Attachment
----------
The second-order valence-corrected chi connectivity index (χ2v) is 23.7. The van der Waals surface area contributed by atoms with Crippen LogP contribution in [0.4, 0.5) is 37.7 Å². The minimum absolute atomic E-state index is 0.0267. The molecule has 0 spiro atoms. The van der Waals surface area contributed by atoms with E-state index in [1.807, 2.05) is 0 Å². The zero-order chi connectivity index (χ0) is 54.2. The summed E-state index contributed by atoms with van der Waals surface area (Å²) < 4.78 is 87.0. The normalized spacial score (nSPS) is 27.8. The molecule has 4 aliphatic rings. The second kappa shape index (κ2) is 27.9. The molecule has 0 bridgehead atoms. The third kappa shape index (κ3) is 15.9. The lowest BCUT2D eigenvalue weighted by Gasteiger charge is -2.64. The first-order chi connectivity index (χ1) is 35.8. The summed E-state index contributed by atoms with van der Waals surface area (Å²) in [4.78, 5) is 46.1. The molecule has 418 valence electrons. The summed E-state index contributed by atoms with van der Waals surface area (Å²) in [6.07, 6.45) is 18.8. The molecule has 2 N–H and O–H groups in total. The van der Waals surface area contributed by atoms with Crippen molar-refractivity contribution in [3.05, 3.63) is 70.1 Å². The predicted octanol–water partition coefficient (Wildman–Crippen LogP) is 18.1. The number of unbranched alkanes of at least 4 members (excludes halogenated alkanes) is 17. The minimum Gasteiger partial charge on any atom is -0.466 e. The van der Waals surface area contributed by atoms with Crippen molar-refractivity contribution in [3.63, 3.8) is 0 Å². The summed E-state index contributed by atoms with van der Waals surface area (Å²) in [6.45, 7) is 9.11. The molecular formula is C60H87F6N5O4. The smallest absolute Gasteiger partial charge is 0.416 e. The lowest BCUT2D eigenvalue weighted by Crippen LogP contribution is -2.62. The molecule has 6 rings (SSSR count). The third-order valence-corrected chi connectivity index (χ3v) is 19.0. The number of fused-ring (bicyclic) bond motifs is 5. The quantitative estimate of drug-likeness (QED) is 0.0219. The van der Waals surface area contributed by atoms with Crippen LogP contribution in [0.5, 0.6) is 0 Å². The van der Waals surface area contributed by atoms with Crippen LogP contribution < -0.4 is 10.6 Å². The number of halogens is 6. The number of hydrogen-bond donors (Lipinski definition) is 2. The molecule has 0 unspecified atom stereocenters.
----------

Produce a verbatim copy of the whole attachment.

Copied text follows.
The second-order valence-corrected chi connectivity index (χ2v) is 23.7. The van der Waals surface area contributed by atoms with Crippen LogP contribution in [0.4, 0.5) is 37.7 Å². The minimum absolute atomic E-state index is 0.0267. The molecule has 0 spiro atoms. The van der Waals surface area contributed by atoms with E-state index in [1.807, 2.05) is 0 Å². The zero-order chi connectivity index (χ0) is 54.2. The summed E-state index contributed by atoms with van der Waals surface area (Å²) < 4.78 is 87.0. The normalized spacial score (nSPS) is 27.8. The molecule has 4 aliphatic rings. The second kappa shape index (κ2) is 27.9. The molecule has 0 bridgehead atoms. The third kappa shape index (κ3) is 15.9. The lowest BCUT2D eigenvalue weighted by Gasteiger charge is -2.64. The first-order chi connectivity index (χ1) is 35.8. The summed E-state index contributed by atoms with van der Waals surface area (Å²) in [4.78, 5) is 46.1. The molecule has 418 valence electrons. The summed E-state index contributed by atoms with van der Waals surface area (Å²) in [6.07, 6.45) is 18.8. The molecule has 2 N–H and O–H groups in total. The van der Waals surface area contributed by atoms with Crippen molar-refractivity contribution in [3.05, 3.63) is 70.1 Å². The predicted octanol–water partition coefficient (Wildman–Crippen LogP) is 18.1. The number of unbranched alkanes of at least 4 members (excludes halogenated alkanes) is 17. The minimum Gasteiger partial charge on any atom is -0.466 e. The van der Waals surface area contributed by atoms with Crippen molar-refractivity contribution in [3.63, 3.8) is 0 Å². The summed E-state index contributed by atoms with van der Waals surface area (Å²) in [6.45, 7) is 9.11. The molecular formula is C60H87F6N5O4. The smallest absolute Gasteiger partial charge is 0.416 e. The lowest BCUT2D eigenvalue weighted by Crippen LogP contribution is -2.62. The molecule has 6 rings (SSSR count). The third-order valence-corrected chi connectivity index (χ3v) is 19.0. The number of fused-ring (bicyclic) bond motifs is 5. The quantitative estimate of drug-likeness (QED) is 0.0219. The van der Waals surface area contributed by atoms with Crippen LogP contribution in [0.5, 0.6) is 0 Å². The van der Waals surface area contributed by atoms with Crippen LogP contribution < -0.4 is 10.6 Å². The number of halogens is 6. The number of hydrogen-bond donors (Lipinski definition) is 2. The molecule has 0 unspecified atom stereocenters.